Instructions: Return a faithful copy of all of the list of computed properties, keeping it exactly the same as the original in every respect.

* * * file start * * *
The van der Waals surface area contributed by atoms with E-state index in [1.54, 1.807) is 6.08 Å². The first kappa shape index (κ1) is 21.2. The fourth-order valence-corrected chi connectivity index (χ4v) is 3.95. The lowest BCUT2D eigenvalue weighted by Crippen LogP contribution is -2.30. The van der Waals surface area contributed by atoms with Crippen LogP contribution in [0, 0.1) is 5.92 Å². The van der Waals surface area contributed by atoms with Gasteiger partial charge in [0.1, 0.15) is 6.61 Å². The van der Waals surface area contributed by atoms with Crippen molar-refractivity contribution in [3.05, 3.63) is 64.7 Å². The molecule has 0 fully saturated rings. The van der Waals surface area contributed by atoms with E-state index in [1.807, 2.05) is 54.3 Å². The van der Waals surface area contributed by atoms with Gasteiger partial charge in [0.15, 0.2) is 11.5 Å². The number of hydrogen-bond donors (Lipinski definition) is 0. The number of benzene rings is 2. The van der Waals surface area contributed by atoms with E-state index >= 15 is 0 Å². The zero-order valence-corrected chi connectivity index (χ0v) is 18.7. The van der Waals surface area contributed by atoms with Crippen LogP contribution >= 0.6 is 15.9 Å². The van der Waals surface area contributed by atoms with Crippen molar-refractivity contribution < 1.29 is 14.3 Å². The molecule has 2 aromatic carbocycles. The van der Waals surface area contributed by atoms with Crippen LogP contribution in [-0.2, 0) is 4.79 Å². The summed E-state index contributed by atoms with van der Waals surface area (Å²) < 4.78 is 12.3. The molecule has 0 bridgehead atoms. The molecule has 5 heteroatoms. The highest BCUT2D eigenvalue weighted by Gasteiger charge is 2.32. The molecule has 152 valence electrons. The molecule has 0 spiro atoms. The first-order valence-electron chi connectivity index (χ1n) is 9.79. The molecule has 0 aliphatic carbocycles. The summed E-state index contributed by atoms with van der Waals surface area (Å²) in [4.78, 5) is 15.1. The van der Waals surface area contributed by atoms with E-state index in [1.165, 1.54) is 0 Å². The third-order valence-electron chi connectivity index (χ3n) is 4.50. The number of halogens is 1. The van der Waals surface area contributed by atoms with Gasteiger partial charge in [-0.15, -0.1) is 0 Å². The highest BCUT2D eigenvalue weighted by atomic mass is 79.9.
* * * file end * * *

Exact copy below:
The van der Waals surface area contributed by atoms with E-state index in [1.54, 1.807) is 6.08 Å². The first kappa shape index (κ1) is 21.2. The fourth-order valence-corrected chi connectivity index (χ4v) is 3.95. The lowest BCUT2D eigenvalue weighted by Crippen LogP contribution is -2.30. The van der Waals surface area contributed by atoms with Crippen LogP contribution in [0, 0.1) is 5.92 Å². The van der Waals surface area contributed by atoms with Gasteiger partial charge in [0.1, 0.15) is 6.61 Å². The van der Waals surface area contributed by atoms with Crippen molar-refractivity contribution in [3.05, 3.63) is 64.7 Å². The molecule has 0 fully saturated rings. The van der Waals surface area contributed by atoms with E-state index in [1.807, 2.05) is 54.3 Å². The van der Waals surface area contributed by atoms with Gasteiger partial charge in [0.15, 0.2) is 11.5 Å². The number of hydrogen-bond donors (Lipinski definition) is 0. The number of benzene rings is 2. The van der Waals surface area contributed by atoms with E-state index >= 15 is 0 Å². The zero-order valence-corrected chi connectivity index (χ0v) is 18.7. The van der Waals surface area contributed by atoms with Crippen LogP contribution >= 0.6 is 15.9 Å². The van der Waals surface area contributed by atoms with Crippen molar-refractivity contribution < 1.29 is 14.3 Å². The molecule has 2 aromatic carbocycles. The van der Waals surface area contributed by atoms with Crippen LogP contribution in [-0.2, 0) is 4.79 Å². The summed E-state index contributed by atoms with van der Waals surface area (Å²) < 4.78 is 12.3. The molecule has 0 bridgehead atoms. The molecule has 5 heteroatoms. The highest BCUT2D eigenvalue weighted by Gasteiger charge is 2.32. The molecule has 152 valence electrons. The molecule has 0 spiro atoms. The first-order valence-electron chi connectivity index (χ1n) is 9.79. The molecule has 0 aliphatic carbocycles. The summed E-state index contributed by atoms with van der Waals surface area (Å²) in [4.78, 5) is 15.1. The van der Waals surface area contributed by atoms with E-state index in [1.165, 1.54) is 0 Å². The third-order valence-electron chi connectivity index (χ3n) is 4.50. The number of halogens is 1. The van der Waals surface area contributed by atoms with Gasteiger partial charge in [-0.15, -0.1) is 0 Å². The highest BCUT2D eigenvalue weighted by atomic mass is 79.9.